sorry dont know how to set up link

Anonymous said...

I am surrounded by VERY frustrated families. I am talking about couples with an income of $90,000 to $150,000,2 to 3 kids, that can hardly buy a 3 bedroom condo in their neighborhood b/c they refuse to go for a ridiculous 30 years mortgage to live in a frame building that will leak before the end of the mortgage. They spent 8 years at school to get a PhD and now they cannot even buy a crapy condo... Makes you sick and look for jobs on the East Coast!

Will one day white collars squat empty buildings too?

patiently waiting said...

Yep, lots of jobs go unfilled because workers can't afford to live here. This is undermining our economy. When the bubble bursts, we'll discover what little wealth there really is in Vancouver. The wealth that used come to Vancouver from the hinterland is now bypassing us and leaving the country. Also, retiring babyboomers are going to leave Vancouver - that's right, leave expensive, over-rated rain town - for some place cheaper, probably where they grew up.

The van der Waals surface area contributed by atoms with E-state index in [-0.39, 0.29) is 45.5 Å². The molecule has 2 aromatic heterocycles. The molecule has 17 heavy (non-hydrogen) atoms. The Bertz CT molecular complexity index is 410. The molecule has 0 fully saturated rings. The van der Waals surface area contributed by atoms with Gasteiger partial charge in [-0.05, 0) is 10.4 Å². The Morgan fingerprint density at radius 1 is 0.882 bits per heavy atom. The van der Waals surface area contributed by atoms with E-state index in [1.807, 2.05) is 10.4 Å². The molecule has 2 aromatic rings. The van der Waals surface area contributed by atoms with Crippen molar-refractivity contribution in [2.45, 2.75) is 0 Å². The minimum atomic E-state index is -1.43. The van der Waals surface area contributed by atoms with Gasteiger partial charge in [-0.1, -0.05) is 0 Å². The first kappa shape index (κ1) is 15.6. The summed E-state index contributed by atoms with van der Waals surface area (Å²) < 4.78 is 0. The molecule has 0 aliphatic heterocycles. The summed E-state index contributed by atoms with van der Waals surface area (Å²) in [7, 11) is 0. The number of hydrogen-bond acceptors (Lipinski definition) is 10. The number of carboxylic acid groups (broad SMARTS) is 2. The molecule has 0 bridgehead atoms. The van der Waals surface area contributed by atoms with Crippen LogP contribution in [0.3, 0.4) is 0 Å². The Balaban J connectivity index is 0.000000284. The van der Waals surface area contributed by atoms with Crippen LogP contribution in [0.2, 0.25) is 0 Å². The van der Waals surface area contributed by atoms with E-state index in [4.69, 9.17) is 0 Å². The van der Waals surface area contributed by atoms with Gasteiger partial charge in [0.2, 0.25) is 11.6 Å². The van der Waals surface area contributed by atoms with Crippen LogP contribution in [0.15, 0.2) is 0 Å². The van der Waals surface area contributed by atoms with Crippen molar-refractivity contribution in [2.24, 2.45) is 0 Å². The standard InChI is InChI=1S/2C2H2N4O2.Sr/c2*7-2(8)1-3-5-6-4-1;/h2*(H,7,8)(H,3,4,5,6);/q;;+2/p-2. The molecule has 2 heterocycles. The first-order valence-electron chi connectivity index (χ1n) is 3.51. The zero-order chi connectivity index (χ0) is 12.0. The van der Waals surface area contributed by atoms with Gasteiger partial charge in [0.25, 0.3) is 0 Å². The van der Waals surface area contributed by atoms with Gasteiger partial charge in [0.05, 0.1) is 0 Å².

paul b, I'm telling everyone I know about that just to watch their jaws drop. I notice on Craiglist that the smallest Hudson condos are renting for $1200, down from $1500 a few days ago. By Spring, I bet they'll be under $1000, perhaps somewhat lower.

solipsist said...

Waht do you think of this idea?

I think it would be better if you copy/pasted a paragraph, and provided a simple link.

I don't know if anyone is interested, and it's a long scroll to the end.

Further, it has no relativity to Vancouver.

Anonymous said...